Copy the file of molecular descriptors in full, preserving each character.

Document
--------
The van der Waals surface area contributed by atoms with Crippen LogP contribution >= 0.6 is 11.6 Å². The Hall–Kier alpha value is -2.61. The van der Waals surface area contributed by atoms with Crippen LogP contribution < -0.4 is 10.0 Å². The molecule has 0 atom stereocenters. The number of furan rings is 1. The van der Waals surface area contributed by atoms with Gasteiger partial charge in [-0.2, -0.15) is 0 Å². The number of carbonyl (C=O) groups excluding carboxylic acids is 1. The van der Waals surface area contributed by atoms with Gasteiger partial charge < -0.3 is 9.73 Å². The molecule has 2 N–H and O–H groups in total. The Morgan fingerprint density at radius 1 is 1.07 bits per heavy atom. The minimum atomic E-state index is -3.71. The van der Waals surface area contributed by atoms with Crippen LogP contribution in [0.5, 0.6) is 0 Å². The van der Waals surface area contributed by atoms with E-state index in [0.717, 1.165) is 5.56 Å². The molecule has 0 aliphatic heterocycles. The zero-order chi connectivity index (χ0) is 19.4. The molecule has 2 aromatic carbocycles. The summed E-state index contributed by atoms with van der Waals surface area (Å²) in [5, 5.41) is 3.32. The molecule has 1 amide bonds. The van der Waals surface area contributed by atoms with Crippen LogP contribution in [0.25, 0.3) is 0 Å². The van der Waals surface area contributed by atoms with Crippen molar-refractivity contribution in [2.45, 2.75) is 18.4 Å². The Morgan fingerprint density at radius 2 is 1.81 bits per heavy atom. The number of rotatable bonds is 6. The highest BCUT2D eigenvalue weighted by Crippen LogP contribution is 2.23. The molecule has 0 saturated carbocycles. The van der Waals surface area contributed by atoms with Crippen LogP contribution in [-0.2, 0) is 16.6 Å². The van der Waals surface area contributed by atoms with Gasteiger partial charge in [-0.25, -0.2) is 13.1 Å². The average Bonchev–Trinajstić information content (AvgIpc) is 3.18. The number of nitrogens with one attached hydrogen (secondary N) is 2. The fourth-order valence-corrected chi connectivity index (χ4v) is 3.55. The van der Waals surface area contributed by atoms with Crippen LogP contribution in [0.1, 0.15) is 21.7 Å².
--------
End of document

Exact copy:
The van der Waals surface area contributed by atoms with Crippen LogP contribution >= 0.6 is 11.6 Å². The Hall–Kier alpha value is -2.61. The van der Waals surface area contributed by atoms with Crippen LogP contribution < -0.4 is 10.0 Å². The molecule has 0 atom stereocenters. The number of furan rings is 1. The van der Waals surface area contributed by atoms with Gasteiger partial charge in [-0.2, -0.15) is 0 Å². The number of carbonyl (C=O) groups excluding carboxylic acids is 1. The van der Waals surface area contributed by atoms with Gasteiger partial charge < -0.3 is 9.73 Å². The molecule has 2 N–H and O–H groups in total. The Morgan fingerprint density at radius 1 is 1.07 bits per heavy atom. The minimum atomic E-state index is -3.71. The van der Waals surface area contributed by atoms with Crippen LogP contribution in [0.5, 0.6) is 0 Å². The van der Waals surface area contributed by atoms with E-state index in [0.717, 1.165) is 5.56 Å². The molecule has 0 aliphatic heterocycles. The zero-order chi connectivity index (χ0) is 19.4. The molecule has 2 aromatic carbocycles. The summed E-state index contributed by atoms with van der Waals surface area (Å²) in [5, 5.41) is 3.32. The molecule has 1 amide bonds. The van der Waals surface area contributed by atoms with Crippen LogP contribution in [0.25, 0.3) is 0 Å². The van der Waals surface area contributed by atoms with Crippen molar-refractivity contribution in [2.45, 2.75) is 18.4 Å². The Morgan fingerprint density at radius 2 is 1.81 bits per heavy atom. The number of rotatable bonds is 6. The highest BCUT2D eigenvalue weighted by Crippen LogP contribution is 2.23. The molecule has 0 saturated carbocycles. The van der Waals surface area contributed by atoms with Crippen LogP contribution in [-0.2, 0) is 16.6 Å². The van der Waals surface area contributed by atoms with Gasteiger partial charge in [-0.25, -0.2) is 13.1 Å². The average Bonchev–Trinajstić information content (AvgIpc) is 3.18. The number of nitrogens with one attached hydrogen (secondary N) is 2. The fourth-order valence-corrected chi connectivity index (χ4v) is 3.55. The van der Waals surface area contributed by atoms with Crippen LogP contribution in [0.1, 0.15) is 21.7 Å².